The national flags of the U.S. and China waving outside a building.
Teh Eng Koon | AFP via Getty Images
The United States might be leading in some areas of its technology race with China — but experts warn against the world’s largest economy resting on its laurels, urging instead for cooperation with allies and shifts in domestic policy.
Alongside trade war developments between the U.S. and China, both parties have been embroiled in growing competition to dominate various fields of next-generation technology, such as 5G networks and artificial intelligence (AI).
5G refers to the latest mobile networking technology that promises super-fast download speeds and the ability to underpin critical infrastructure. That’s one reason why it is seen as crucial technology for both countries.
In the last few years, Beijing has laid out a number of plans it hopes will turn China into a world leader in various tech areas:
The China Standards 2035 blueprint is essentially the technical specifications and rules that define how many of the technologies that are in use everyday, like mobile networks, operate. Being able to influence what those look like could have wide-ranging implications for power Beijing wields in various areas of technology globally.
“U.S.-China competition is essentially about who will control the global information technology infrastructure and standards,” said Frank Rose, senior fellow for security and strategy in the Foreign Policy program at The Brookings Institution, at a webinar earlier this month.
US leading in A.I. competitiveness
A recent report by Citi that studied AI competitiveness of 48 economies found that the U.S. still leads significantly. The other 47 economies included in the index would face “severe difficulties in catching up to the U.S.’s AI industry in 2020-30,” the report said.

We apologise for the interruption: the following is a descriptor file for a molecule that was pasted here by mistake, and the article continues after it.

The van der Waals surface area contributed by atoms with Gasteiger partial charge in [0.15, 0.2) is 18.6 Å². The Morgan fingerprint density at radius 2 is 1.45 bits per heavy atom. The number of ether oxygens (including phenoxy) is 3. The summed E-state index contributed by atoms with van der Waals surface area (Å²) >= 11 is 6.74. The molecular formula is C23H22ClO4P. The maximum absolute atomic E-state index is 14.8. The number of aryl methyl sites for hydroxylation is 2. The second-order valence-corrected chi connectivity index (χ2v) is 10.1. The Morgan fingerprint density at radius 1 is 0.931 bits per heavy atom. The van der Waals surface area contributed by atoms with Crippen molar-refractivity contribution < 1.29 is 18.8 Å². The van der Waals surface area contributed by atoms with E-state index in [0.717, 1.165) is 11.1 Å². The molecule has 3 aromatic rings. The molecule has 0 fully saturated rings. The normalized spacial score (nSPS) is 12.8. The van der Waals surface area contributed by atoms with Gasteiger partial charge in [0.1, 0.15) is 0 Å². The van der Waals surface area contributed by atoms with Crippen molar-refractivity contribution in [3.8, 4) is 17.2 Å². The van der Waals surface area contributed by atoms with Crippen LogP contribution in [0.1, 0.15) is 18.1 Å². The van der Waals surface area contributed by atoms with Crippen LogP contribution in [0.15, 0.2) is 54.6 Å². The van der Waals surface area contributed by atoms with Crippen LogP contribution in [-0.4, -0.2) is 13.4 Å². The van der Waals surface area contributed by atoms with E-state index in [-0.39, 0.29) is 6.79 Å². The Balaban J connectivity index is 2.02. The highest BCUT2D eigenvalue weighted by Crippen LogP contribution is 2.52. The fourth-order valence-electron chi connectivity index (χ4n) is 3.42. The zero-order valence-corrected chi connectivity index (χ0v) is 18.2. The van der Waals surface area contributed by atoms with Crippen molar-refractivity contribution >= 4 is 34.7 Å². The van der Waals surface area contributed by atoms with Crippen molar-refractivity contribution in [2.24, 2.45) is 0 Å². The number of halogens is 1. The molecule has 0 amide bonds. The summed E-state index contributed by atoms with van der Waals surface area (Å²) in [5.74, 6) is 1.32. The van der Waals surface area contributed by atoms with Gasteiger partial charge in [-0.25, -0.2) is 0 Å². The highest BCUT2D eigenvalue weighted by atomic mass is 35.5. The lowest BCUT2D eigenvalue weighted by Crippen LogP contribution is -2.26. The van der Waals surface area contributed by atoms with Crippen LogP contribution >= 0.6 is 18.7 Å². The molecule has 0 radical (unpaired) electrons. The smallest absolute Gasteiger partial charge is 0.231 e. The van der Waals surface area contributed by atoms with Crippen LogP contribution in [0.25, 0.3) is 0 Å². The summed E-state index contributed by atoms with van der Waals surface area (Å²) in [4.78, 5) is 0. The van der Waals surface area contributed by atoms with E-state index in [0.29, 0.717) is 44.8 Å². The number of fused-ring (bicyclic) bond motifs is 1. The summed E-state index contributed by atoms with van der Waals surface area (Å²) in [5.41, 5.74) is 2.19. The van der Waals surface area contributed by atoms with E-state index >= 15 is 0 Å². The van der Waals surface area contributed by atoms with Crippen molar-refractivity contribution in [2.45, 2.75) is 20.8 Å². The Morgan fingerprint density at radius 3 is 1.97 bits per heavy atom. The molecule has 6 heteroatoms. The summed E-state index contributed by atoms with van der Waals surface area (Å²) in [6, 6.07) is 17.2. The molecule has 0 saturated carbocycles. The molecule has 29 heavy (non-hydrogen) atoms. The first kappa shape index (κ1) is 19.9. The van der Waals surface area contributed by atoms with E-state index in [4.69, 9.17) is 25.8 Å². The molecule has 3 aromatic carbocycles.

This was attributed to the U.S.’s strength, particularly in AI patents, investment and academic research. Citi said the ranking was not a surprise, given that major software companies are headquartered in the U.S.
The ranking was calculated by weighing five factors, namely: academic research, patents, investment, labor and hardware in the field of artificial intelligence.
However, the report also found that only China, ranked second behind the U.S. in the index, would be likely to “cultivate an independent strong ecosystem for the AI industry due to both economic and geopolitical reasons.”
No resting on laurels
China would still need to catch up in two areas, namely jet engines and semiconductor, according to Michael Brown, director of the defense innovation unit at the U.S. Department of Defense.
“So they’re (China) not quite there yet, but I think we can’t rest on our laurels,” he said at the Brookings Institution webinar. “I think they very much can compete, and that’s what makes me very concerned, if we don’t wake up and see what we need to do to compete.”
Even though many countries have invested efforts to boost their domestic biotech sector, China is the “only one whose scale could potentially … pose a threat to American pre-eminence” in biotech, said Scott Moore, director of the Penn Global China Program at the University of Pennsylvania, during the same webinar.
China’s policy target is for biotech to account for roughly 4% of Chinese GDP by 2020, and in comparison, biotech makes up around 2% of the U.S.’s GDP, Moore said.
Experts have pointed out that the U.S. could tap on alliances with other nations and re-orientate domestic policy to increase competitiveness.
“The U.S. and its allies comprise almost two-thirds of global R&D and there’s extraordinary ways we can try to leverage that pool of research and development and coordinate on shared priorities,” said Andrew Imbrie, senior fellow with the Center for Security and Emerging Technology at Georgetown University during the webinar.
Investing in research undertaken by both the government and academia is a “proven strategy” from the Cold War era that can be used again in this current situation, Brown said. However, “the more important and more difficult strategy” would involve the “need to reform our business thinking, and our capital markets, to move away from short-term thinking, to be more long-term oriented,” he argued.
He pointed to the short-term thinking that is ingrained in the business community in the U.S. — a result, he said, of measures including a focus on quarterly earnings, increasing short-term stock price, and shorter periods for holding stock.
In contrast, China takes a very long-term view, and sees technology and innovation as key to developing national capability as part of its overall national strategy, he said.
Short-term thinking is not the right approach if the U.S. is preparing for a “superpower marathon” with China, Brown said. “We have to reform this or we’re not going to be successful in competing with China.”